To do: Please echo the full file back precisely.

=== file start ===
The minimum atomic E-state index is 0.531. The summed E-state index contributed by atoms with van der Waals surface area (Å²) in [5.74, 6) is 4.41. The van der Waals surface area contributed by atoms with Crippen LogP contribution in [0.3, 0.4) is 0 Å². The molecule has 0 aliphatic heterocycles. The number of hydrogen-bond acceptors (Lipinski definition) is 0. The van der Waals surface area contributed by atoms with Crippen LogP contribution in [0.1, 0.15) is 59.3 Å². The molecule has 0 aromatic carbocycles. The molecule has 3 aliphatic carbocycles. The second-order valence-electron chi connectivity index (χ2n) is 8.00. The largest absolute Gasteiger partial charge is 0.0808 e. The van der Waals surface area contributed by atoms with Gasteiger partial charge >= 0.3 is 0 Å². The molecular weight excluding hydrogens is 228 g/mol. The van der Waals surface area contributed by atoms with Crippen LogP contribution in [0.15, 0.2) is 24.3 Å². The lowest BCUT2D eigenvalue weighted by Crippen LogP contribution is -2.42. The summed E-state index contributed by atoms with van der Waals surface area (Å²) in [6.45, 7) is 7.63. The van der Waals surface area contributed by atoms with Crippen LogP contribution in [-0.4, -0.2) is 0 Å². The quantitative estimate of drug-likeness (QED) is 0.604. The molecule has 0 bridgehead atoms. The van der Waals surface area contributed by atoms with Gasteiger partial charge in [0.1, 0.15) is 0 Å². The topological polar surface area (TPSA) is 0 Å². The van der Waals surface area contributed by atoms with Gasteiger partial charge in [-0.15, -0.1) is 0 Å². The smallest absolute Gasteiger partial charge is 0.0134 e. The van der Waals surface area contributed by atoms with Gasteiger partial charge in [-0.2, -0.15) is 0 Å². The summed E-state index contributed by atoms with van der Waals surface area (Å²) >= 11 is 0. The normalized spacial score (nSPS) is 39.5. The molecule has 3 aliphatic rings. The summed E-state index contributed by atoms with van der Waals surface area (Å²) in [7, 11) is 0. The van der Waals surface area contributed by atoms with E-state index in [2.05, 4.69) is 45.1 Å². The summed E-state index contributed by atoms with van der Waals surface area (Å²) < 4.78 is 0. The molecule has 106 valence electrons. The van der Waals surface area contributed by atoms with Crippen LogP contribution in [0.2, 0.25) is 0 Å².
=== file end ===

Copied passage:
The minimum atomic E-state index is 0.531. The summed E-state index contributed by atoms with van der Waals surface area (Å²) in [5.74, 6) is 4.41. The van der Waals surface area contributed by atoms with Crippen LogP contribution in [0.3, 0.4) is 0 Å². The molecule has 0 aliphatic heterocycles. The number of hydrogen-bond acceptors (Lipinski definition) is 0. The van der Waals surface area contributed by atoms with Crippen LogP contribution in [0.1, 0.15) is 59.3 Å². The molecule has 0 aromatic carbocycles. The molecule has 3 aliphatic carbocycles. The second-order valence-electron chi connectivity index (χ2n) is 8.00. The largest absolute Gasteiger partial charge is 0.0808 e. The van der Waals surface area contributed by atoms with Gasteiger partial charge >= 0.3 is 0 Å². The molecular weight excluding hydrogens is 228 g/mol. The van der Waals surface area contributed by atoms with Crippen LogP contribution in [0.15, 0.2) is 24.3 Å². The lowest BCUT2D eigenvalue weighted by Crippen LogP contribution is -2.42. The summed E-state index contributed by atoms with van der Waals surface area (Å²) in [6.45, 7) is 7.63. The van der Waals surface area contributed by atoms with Crippen LogP contribution in [-0.4, -0.2) is 0 Å². The quantitative estimate of drug-likeness (QED) is 0.604. The molecule has 0 bridgehead atoms. The van der Waals surface area contributed by atoms with Gasteiger partial charge in [0.1, 0.15) is 0 Å². The topological polar surface area (TPSA) is 0 Å². The van der Waals surface area contributed by atoms with Gasteiger partial charge in [-0.15, -0.1) is 0 Å². The smallest absolute Gasteiger partial charge is 0.0134 e. The van der Waals surface area contributed by atoms with Gasteiger partial charge in [-0.2, -0.15) is 0 Å². The summed E-state index contributed by atoms with van der Waals surface area (Å²) >= 11 is 0. The normalized spacial score (nSPS) is 39.5. The molecule has 3 aliphatic rings. The summed E-state index contributed by atoms with van der Waals surface area (Å²) in [7, 11) is 0. The van der Waals surface area contributed by atoms with E-state index in [2.05, 4.69) is 45.1 Å². The summed E-state index contributed by atoms with van der Waals surface area (Å²) < 4.78 is 0. The molecule has 106 valence electrons. The van der Waals surface area contributed by atoms with Crippen LogP contribution in [0.2, 0.25) is 0 Å².